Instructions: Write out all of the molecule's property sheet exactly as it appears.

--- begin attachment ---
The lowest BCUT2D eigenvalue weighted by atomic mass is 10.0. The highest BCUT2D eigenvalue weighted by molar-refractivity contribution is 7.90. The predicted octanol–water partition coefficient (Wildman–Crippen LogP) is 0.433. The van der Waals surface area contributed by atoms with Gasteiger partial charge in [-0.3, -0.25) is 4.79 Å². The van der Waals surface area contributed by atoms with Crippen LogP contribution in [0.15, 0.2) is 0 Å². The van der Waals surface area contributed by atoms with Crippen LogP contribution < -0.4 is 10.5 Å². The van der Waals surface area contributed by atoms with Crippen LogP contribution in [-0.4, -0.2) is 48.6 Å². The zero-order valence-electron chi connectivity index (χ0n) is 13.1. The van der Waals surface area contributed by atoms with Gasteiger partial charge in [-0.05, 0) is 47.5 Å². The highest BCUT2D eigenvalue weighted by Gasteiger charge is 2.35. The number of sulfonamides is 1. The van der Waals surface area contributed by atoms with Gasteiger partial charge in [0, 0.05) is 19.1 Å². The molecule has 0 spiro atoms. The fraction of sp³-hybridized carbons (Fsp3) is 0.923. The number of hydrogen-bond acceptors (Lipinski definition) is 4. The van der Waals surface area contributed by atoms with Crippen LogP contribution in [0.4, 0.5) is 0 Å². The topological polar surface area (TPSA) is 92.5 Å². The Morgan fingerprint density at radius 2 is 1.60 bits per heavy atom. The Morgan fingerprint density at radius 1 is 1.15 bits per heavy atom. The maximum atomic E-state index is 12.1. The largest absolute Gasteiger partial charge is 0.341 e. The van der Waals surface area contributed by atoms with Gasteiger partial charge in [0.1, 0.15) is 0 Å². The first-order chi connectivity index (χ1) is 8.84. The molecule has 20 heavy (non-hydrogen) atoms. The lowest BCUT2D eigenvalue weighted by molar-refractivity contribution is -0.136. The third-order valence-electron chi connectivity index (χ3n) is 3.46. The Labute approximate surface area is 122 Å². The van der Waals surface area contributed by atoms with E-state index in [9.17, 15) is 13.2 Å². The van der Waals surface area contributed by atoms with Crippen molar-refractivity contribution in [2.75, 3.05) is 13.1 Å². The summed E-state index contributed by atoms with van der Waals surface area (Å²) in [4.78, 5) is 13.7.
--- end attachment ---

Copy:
The lowest BCUT2D eigenvalue weighted by atomic mass is 10.0. The highest BCUT2D eigenvalue weighted by molar-refractivity contribution is 7.90. The predicted octanol–water partition coefficient (Wildman–Crippen LogP) is 0.433. The van der Waals surface area contributed by atoms with Gasteiger partial charge in [-0.3, -0.25) is 4.79 Å². The van der Waals surface area contributed by atoms with Crippen LogP contribution in [0.15, 0.2) is 0 Å². The van der Waals surface area contributed by atoms with Crippen LogP contribution < -0.4 is 10.5 Å². The van der Waals surface area contributed by atoms with Crippen LogP contribution in [-0.4, -0.2) is 48.6 Å². The zero-order valence-electron chi connectivity index (χ0n) is 13.1. The van der Waals surface area contributed by atoms with Gasteiger partial charge in [-0.05, 0) is 47.5 Å². The highest BCUT2D eigenvalue weighted by Gasteiger charge is 2.35. The number of sulfonamides is 1. The van der Waals surface area contributed by atoms with Gasteiger partial charge in [0, 0.05) is 19.1 Å². The molecule has 0 spiro atoms. The fraction of sp³-hybridized carbons (Fsp3) is 0.923. The number of hydrogen-bond acceptors (Lipinski definition) is 4. The van der Waals surface area contributed by atoms with Crippen LogP contribution in [0.4, 0.5) is 0 Å². The topological polar surface area (TPSA) is 92.5 Å². The Morgan fingerprint density at radius 2 is 1.60 bits per heavy atom. The Morgan fingerprint density at radius 1 is 1.15 bits per heavy atom. The maximum atomic E-state index is 12.1. The largest absolute Gasteiger partial charge is 0.341 e. The van der Waals surface area contributed by atoms with Gasteiger partial charge in [0.1, 0.15) is 0 Å². The first-order chi connectivity index (χ1) is 8.84. The molecule has 20 heavy (non-hydrogen) atoms. The lowest BCUT2D eigenvalue weighted by molar-refractivity contribution is -0.136. The third-order valence-electron chi connectivity index (χ3n) is 3.46. The Labute approximate surface area is 122 Å². The van der Waals surface area contributed by atoms with E-state index in [9.17, 15) is 13.2 Å². The van der Waals surface area contributed by atoms with Crippen molar-refractivity contribution in [2.75, 3.05) is 13.1 Å². The summed E-state index contributed by atoms with van der Waals surface area (Å²) in [4.78, 5) is 13.7.